When Deer exposed the fact that Wakefield had received payment from the personal injury attorney to help the lawyer’s case, 10 of his 13 co-authors on the 1998 paper retracted their involvement with the work. In his book, Callous Disregard, Wakefield maintains that he informed his colleagues and the dean of the medical school of his involvement as a medical expert. As questions about his research grew, however, the Lancet retracted the paper last February and Wakefield lost his medical license in May. (More on Study: More Hope for a Brain Scan for Autism)

Undeterred, he moved to the US where among anti-vaccine advocates, he remains a hero, appearing on television to defend his theory and penning his book with a forward by Jenny McCarthy, the actress who claims her son developed autism from vaccinations, and maintains that her own non-medical therapies have cured him of his symptoms. These supporters continue to question the role that vaccines may play in triggering autism in some children. Barbara Loe Fisher, who co-founded the National Vaccine Information Center as a advocacy group for vaccine safety, responded in a email with the following statement—“[Dr. Wakefield’s] finding of an association between vaccination and developmental delays in some children has been expanded upon in subsequent studies published in medical journals. Research into the potential link between vaccination and regression of health in some children continues and should continue to answer outstanding questions about the impact of vaccination on brain and immune function.”

Officials at Autism Speaks, who commented on the BMJ’s study in a statement, note that more research is needed to fully investigate whether some children may be genetically predisposed to developing autism symptoms following vaccination, for whatever reason. But the organization also stresses that “[Many] studies provide evidence against the hypothesis that either the MMR vaccine or thimerosal [a mercury-based additive to immunizations] is linked to the increased prevalence of autism. Thus, given the present state of the science, the proven benefits of vaccinating a child to protect them against serious disease outweigh the hypothesized risk that vaccinations might cause autism.” (More on New Version of an Old Drug Could Treat Autism (and Addiction Too))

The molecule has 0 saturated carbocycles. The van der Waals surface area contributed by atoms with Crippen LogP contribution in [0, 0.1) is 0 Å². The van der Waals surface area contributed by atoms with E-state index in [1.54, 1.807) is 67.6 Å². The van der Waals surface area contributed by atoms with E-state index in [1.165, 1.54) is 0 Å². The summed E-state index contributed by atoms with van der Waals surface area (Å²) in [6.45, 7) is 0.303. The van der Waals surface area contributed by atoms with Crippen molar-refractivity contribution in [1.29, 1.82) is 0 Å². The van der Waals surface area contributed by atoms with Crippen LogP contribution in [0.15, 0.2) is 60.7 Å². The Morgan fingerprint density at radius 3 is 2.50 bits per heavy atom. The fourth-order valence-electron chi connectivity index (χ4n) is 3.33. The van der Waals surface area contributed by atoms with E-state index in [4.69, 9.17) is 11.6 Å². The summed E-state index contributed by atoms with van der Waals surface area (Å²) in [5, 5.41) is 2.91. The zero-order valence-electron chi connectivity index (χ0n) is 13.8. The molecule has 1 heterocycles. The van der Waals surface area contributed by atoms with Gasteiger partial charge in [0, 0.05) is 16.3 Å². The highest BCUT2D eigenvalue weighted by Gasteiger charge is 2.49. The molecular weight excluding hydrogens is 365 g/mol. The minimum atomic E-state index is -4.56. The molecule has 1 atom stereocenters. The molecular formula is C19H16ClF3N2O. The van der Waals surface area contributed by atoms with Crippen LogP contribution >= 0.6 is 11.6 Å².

That position is echoed by the strong voice of the BMJ’s editorial board, which asked “Who perpetuated this fraud? There is no doubt it was Wakefield.” The evidence revealed in the paper should be a welcome ally for pediatricians, who, thanks to Wakefield’s study, have been fielding questions from concerned parents about whether or not they should vaccinate their children. The American Academy of Pediatrics and the Centers for Disease Control recommend routine and complete vaccinations for all US youngsters, and while the new revelations of fraud are unlikely to change the mind of those who are convinced that vaccinations are a bad idea, they should help most parents rest assured that the shots are actually improving, and not harming their children’s health.